By STACY MILLBERG
For the Star Beacon
ROCK CREEK —
Several area churches will come together today and Thursday for special services in observance of the National Day of Prayer.
The National Day of Prayer was established by Congress in 1952. In 1988, the law was amended, designating the first Thursday in May as the day of observance.
Six area churches, of different denominations, will participate in a service Thursday at noon at the Rock Creek Community Center, said Steve Arsulic, associate pastor of adult ministries and outreach at Eagleville Bible Church.
Faith Community Church, Rock Creek Church of Christ, Sacred Heart Catholic Church, Rock Creek United Methodist Church and Eagleville Bible Church will participate in Thursday’s service.
Arsulic said the congregation will participate in songs, scripture readings and prayers for families and local churches, schools, local communities, the county, state and nation.
Thursday will mark the 62nd year for the observance.
As many people work during the day and are unable to participate in the service, area ministers got together three years ago to organize an evening community prayer service. Arsulic said it started out with just Jefferson area churches, but organizers are hoping it will expand throughout the county. This year’s community prayer service is being held today from 7 to 9 p.m. at Eagleville Bible Church.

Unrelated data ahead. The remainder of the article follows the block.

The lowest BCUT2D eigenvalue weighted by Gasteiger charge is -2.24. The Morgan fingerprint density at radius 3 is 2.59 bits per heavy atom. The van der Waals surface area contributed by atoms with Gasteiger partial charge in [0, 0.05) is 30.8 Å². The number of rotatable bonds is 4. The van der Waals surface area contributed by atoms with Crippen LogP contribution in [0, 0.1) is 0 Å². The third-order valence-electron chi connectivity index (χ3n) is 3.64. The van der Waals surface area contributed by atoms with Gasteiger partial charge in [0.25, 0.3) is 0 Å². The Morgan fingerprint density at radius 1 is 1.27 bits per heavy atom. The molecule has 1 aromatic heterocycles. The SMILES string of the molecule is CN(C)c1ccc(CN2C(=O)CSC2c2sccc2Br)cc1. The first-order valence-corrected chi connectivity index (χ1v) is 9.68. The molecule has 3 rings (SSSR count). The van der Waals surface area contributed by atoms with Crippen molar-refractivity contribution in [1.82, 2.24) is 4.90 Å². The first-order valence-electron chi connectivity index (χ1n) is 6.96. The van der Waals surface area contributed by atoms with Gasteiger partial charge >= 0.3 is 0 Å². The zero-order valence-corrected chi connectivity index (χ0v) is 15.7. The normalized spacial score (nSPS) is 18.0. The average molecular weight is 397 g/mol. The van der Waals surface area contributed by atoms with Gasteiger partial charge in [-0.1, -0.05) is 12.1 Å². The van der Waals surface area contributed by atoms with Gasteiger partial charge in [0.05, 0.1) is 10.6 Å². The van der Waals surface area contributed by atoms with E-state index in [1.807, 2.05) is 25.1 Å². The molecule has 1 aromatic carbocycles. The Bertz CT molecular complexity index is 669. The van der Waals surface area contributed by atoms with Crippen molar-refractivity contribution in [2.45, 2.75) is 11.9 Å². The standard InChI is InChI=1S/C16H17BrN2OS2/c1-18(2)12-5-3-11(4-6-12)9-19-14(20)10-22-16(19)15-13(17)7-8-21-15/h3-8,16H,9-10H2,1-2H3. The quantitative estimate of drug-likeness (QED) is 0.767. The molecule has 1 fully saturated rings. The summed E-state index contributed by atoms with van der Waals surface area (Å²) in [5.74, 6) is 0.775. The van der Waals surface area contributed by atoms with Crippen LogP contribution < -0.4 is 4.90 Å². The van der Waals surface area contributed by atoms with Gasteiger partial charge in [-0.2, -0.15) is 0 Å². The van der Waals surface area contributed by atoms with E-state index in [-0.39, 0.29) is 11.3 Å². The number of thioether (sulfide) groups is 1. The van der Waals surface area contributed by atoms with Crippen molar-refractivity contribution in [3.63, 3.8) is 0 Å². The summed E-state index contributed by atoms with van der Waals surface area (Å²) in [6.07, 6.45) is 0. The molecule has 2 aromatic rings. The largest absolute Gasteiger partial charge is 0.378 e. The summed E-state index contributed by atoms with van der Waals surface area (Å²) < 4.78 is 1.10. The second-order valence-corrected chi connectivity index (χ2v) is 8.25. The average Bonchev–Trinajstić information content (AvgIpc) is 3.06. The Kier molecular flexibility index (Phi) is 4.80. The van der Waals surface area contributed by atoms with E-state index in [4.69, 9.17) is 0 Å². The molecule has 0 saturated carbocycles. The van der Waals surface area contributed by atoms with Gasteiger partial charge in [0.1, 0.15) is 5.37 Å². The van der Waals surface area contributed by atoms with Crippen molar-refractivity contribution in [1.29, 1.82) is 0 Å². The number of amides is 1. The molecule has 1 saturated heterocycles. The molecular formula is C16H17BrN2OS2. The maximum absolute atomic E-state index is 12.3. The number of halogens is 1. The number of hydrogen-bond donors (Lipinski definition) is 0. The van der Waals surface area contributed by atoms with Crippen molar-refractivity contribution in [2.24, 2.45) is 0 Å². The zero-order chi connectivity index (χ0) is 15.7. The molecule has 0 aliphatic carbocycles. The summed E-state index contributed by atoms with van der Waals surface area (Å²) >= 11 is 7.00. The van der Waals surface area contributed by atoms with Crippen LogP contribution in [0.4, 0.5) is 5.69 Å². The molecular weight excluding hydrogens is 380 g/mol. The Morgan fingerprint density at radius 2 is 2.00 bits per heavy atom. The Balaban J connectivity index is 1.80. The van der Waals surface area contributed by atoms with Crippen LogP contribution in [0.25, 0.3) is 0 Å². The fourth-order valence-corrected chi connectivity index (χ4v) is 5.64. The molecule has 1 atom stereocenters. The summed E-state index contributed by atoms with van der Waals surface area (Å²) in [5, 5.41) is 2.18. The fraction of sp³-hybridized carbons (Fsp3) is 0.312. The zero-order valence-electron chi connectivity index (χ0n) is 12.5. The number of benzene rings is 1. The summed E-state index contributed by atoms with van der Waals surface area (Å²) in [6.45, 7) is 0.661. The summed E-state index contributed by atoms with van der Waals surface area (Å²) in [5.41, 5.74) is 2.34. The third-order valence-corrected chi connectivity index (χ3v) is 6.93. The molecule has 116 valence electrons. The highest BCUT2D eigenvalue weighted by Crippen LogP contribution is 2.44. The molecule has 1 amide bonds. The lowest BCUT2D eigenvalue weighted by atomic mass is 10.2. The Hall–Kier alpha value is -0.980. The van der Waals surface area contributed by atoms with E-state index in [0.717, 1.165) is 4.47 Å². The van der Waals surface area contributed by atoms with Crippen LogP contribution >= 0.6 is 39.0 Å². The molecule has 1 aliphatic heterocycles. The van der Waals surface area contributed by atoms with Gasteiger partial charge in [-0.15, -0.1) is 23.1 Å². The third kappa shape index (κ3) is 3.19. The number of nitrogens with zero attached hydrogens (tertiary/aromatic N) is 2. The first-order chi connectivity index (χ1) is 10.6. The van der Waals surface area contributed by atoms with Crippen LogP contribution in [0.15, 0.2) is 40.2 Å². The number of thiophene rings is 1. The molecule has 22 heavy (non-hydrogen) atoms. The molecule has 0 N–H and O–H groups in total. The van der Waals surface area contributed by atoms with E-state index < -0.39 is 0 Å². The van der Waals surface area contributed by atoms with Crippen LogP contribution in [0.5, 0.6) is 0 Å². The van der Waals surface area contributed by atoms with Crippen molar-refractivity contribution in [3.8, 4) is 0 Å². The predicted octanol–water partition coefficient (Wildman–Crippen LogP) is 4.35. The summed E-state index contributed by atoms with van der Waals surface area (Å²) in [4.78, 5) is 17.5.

“We will be praying for the nation, county officials, schools, emergency responders, family, local churches, the military and our youth,” Arsulic said. “We just want to get everyone to come and pray together.”
Jefferson Church of the Nazarene, St. Paul Lutheran Church, Faith Community Church, Jefferson United Methodist Church and Eagleville Bible Church will all participate in today’s service, but Arsulic said everyone is welcome to come and worship.
Following the service, the church will host a youth event from 8 to 9 p.m. which will include games, food and fellowship for all youth. There will also be fellowship for families during this time as well, he said.
Arsulic said the thing that makes the event so special is all the churches coming together as one.
“There are a lot of other area pastors involved,” he said. “That’s what’s so great. It’s not about Eagleville Bible, it’s about the community of believers.”